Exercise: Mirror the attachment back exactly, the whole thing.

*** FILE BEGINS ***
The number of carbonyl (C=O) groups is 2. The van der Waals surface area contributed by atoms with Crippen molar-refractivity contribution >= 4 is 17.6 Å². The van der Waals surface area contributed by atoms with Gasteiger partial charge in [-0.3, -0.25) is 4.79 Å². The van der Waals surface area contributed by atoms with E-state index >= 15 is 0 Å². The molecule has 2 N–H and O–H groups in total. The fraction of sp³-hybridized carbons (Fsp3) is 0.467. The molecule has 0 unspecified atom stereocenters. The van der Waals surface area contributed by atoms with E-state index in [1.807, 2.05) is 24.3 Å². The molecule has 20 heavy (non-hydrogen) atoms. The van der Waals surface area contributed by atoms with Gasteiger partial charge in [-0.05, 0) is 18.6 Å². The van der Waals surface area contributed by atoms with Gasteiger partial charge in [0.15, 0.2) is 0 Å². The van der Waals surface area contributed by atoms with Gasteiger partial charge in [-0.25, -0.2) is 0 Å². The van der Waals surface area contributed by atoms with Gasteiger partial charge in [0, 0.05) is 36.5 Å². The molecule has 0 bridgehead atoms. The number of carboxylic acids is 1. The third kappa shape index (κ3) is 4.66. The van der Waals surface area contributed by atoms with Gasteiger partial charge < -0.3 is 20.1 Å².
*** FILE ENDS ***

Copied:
The number of carbonyl (C=O) groups is 2. The van der Waals surface area contributed by atoms with Crippen molar-refractivity contribution >= 4 is 17.6 Å². The van der Waals surface area contributed by atoms with Gasteiger partial charge in [-0.3, -0.25) is 4.79 Å². The van der Waals surface area contributed by atoms with E-state index >= 15 is 0 Å². The molecule has 2 N–H and O–H groups in total. The fraction of sp³-hybridized carbons (Fsp3) is 0.467. The molecule has 0 unspecified atom stereocenters. The van der Waals surface area contributed by atoms with E-state index in [1.807, 2.05) is 24.3 Å². The molecule has 20 heavy (non-hydrogen) atoms. The van der Waals surface area contributed by atoms with Gasteiger partial charge in [-0.05, 0) is 18.6 Å². The van der Waals surface area contributed by atoms with Gasteiger partial charge in [0.15, 0.2) is 0 Å². The van der Waals surface area contributed by atoms with Gasteiger partial charge in [-0.25, -0.2) is 0 Å². The van der Waals surface area contributed by atoms with Gasteiger partial charge in [0, 0.05) is 36.5 Å². The molecule has 0 bridgehead atoms. The number of carboxylic acids is 1. The third kappa shape index (κ3) is 4.66. The van der Waals surface area contributed by atoms with Gasteiger partial charge < -0.3 is 20.1 Å².